Eurovision is back in its spiritual home. Here’s your guide to an ABBA-infused, lasagne-obsessed song contest

Eurovision is back in its spiritual home. Here’s your guide to an ABBA-infused, lasagne-obsessed song contest
  • PublishedMay 12, 2024

Fifty years ago, two Swedish married couples went on the most consequential double date in music history, changing pop for good at the Eurovision Song Contest.

True, the bar wasn’t too high. 1974 was also the year that Paul Anka topped charts with “(You’re) Having My Baby,” a track that won a 2006 CNN survey of the worst songs of all time.

But Abba – then still available in human form – have remained Eurovision’s de facto godparents as the event grew into the merriest, most colorful musical competition in the world.

Now, 50 years on from their “Waterloo” breakout, the contest is back in Sweden, its spiritual home, after Loreen won the country’s seventh crown last May – becoming the first woman to win the competition twice.

All these storylines coming together must be fate; incontrovertible proof that God is a Eurovision fan. You couldn’t have written it any better, right Loreen?

“People are like ‘OK, Sweden is the spiritual home of Eurovision’ – I see Eurovision as this moving entity,” she tells CNN. “Who cares about the place?”

OK, well, that’s not quite the narrative we were going for. But Loreen – who took the sparkly baton from ABBA and is now the undisputed Queen of Eurovision – must feel a tinge of emotion when she sees those four legendary faces on billboards all over host city Malmo… right?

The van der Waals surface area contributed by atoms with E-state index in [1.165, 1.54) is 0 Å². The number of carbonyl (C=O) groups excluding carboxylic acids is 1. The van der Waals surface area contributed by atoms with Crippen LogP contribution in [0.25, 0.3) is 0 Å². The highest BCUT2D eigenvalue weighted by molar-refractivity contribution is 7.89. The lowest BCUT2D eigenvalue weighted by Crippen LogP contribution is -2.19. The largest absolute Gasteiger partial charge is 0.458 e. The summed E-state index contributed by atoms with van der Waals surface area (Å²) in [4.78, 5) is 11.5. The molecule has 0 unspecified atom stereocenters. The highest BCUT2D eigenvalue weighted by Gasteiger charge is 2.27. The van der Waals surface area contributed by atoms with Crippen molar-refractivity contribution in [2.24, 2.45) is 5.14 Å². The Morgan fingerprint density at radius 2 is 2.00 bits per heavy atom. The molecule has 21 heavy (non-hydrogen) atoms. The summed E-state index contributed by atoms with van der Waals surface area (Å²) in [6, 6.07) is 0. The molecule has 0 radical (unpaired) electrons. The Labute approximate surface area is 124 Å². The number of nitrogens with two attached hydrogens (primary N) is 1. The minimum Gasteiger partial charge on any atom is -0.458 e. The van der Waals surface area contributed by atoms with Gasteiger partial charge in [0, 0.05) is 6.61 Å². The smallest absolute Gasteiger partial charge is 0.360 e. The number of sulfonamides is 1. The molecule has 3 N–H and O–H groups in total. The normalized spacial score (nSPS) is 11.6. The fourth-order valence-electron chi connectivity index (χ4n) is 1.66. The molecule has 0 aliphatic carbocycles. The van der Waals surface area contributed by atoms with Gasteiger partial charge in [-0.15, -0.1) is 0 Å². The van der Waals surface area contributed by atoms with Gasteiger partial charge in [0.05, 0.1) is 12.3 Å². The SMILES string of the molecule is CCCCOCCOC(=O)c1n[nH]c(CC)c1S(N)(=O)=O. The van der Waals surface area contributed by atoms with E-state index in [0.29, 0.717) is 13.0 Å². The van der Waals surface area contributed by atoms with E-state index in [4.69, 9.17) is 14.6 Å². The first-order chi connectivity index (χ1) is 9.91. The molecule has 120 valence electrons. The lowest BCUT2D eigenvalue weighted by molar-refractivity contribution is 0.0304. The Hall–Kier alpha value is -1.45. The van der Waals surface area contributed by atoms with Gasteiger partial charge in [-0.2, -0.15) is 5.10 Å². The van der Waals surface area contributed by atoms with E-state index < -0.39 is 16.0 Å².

“I’m looking at ABBA and I’m like, I want to have those pants,” she exclaims. “Those platform shoes, where can I get those?”

Listen, Loreen, can you just say something nice about ABBA, so we can move on from those digitally-rendered dinosaurs and talk about the runners and riders at Eurovision this year?

“It really is a work of art, what they’ve created,” Loreen says obligingly, reflecting on the foursome’s musical and stylistic output. “The whole product, ABBA, is a vibe, isn’t it?”

ABBA sing "Waterloo" at Eurovision 50 years ago.

ABBA sing “Waterloo” at Eurovision 50 years ago. Olle Lindeborg/AFP/Getty Images

That it is. But ABBA are the past; Baby Lasagne, Windows95Man and Nemo – a person, not a fish – are very much the present.

And this year’s competition is as moving, ridiculous, naked and powerful as ever.

So just in time for Pulitzer season, CNN has taken on the earnest task of studiously watching rehearsals and carefully analyzing every song, to bring you this: the definitive guide to the 2024 Eurovision Song Contest.

Artists have been competing in two semi-finals this week, and 26 made it to Saturday’s grand final, which starts at 9 p.m. local time (3 p.m. EST) in Malmo.

To quote Malta’s vocal gymnast Sarah Bonnici: “Here we go aga……ain, huh?”